Even before Tuesday’s devastating earthquake, Haiti had a distressed economy.
It is one of the poorest countries in the Western hemisphere, with around 80 percent of the population living under the poverty line and 54 percent living in abject poverty, according to the CIA World Factbook. More than two-thirds of the labor force are believed to not have formal jobs, and just 62.1 percent of adults over age 15 are literate, according to the United Nations Human Development Report.
Haiti also has among the world’s lowest levels of gross domestic product per capita.
Despite the destruction wreaked by multiple tropical storms in 2008, in many ways Haiti’s economy and infrastructure-building seemed to be turning a corner in recent years, aided by international support and debt relief programs.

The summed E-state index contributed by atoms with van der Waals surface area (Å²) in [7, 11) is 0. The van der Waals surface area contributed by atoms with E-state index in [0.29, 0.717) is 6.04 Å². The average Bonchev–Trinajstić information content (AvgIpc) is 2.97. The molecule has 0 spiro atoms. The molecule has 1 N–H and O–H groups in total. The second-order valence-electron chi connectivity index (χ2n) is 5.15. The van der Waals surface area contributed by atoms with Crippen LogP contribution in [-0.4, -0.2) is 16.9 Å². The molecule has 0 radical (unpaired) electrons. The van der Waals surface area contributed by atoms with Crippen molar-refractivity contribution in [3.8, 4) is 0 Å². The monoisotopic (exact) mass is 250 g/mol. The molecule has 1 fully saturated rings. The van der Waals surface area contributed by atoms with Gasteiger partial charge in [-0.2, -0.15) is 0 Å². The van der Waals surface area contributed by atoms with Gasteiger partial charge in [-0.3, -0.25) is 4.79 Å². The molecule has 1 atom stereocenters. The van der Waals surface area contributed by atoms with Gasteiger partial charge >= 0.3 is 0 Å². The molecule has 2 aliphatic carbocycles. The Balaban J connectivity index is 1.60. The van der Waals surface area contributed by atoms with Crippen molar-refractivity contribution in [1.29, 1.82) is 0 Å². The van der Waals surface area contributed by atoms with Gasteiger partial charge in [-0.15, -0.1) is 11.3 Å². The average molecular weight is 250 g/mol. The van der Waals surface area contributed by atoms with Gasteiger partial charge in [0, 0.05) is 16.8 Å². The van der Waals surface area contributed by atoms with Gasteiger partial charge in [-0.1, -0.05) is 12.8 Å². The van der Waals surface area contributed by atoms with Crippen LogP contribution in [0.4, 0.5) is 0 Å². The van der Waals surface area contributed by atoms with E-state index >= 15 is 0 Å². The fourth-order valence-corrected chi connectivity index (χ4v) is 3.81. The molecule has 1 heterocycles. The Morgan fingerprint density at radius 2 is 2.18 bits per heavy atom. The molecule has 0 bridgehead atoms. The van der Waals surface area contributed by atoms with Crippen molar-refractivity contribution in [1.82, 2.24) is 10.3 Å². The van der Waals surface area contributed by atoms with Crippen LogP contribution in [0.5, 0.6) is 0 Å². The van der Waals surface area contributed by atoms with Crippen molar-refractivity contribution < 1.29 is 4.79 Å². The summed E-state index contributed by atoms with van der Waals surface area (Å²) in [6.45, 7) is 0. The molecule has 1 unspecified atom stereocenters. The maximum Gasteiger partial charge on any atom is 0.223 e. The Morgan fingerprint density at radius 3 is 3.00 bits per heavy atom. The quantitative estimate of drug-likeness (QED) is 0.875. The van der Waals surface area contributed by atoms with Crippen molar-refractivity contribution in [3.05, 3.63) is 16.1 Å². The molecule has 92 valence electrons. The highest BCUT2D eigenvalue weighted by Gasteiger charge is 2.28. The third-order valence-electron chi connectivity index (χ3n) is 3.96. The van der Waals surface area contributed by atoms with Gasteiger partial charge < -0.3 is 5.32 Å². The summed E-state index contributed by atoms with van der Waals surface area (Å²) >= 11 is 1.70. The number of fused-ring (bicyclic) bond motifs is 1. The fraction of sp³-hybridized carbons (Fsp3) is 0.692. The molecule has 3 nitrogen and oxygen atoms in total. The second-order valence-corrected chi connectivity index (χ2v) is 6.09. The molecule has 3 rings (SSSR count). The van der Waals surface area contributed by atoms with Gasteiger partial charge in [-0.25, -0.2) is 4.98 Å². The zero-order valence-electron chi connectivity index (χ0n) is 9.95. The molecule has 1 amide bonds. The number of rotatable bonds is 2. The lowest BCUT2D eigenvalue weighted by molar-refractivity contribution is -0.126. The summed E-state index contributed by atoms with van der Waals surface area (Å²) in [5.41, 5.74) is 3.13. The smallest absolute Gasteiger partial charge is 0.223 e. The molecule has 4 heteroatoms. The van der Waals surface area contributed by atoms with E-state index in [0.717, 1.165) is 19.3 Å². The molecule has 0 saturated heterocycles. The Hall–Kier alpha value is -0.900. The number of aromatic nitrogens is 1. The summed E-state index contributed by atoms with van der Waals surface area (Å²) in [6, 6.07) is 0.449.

In fact, Haiti was one of only two Caribbean countries expected to grow in 2009. There were hopes of a tourism revival, reinforced by the announcement that a new Comfort Inn would open there this May. In a sign of its growing structural sophistication, Haiti even recently announced that it would begin collecting better national statistics, with the help of the International Monetary Fund, so that it could better assess and calibrate its economic policies.
But, as Mark Leon Goldberg writes in The Daily Beast, “This is Haiti’s tragedy: Just as the trend lines shift in the right direction, calamity strikes.”
Update: Here are some theories from Tyler Cowen about why Haiti has remained so poor.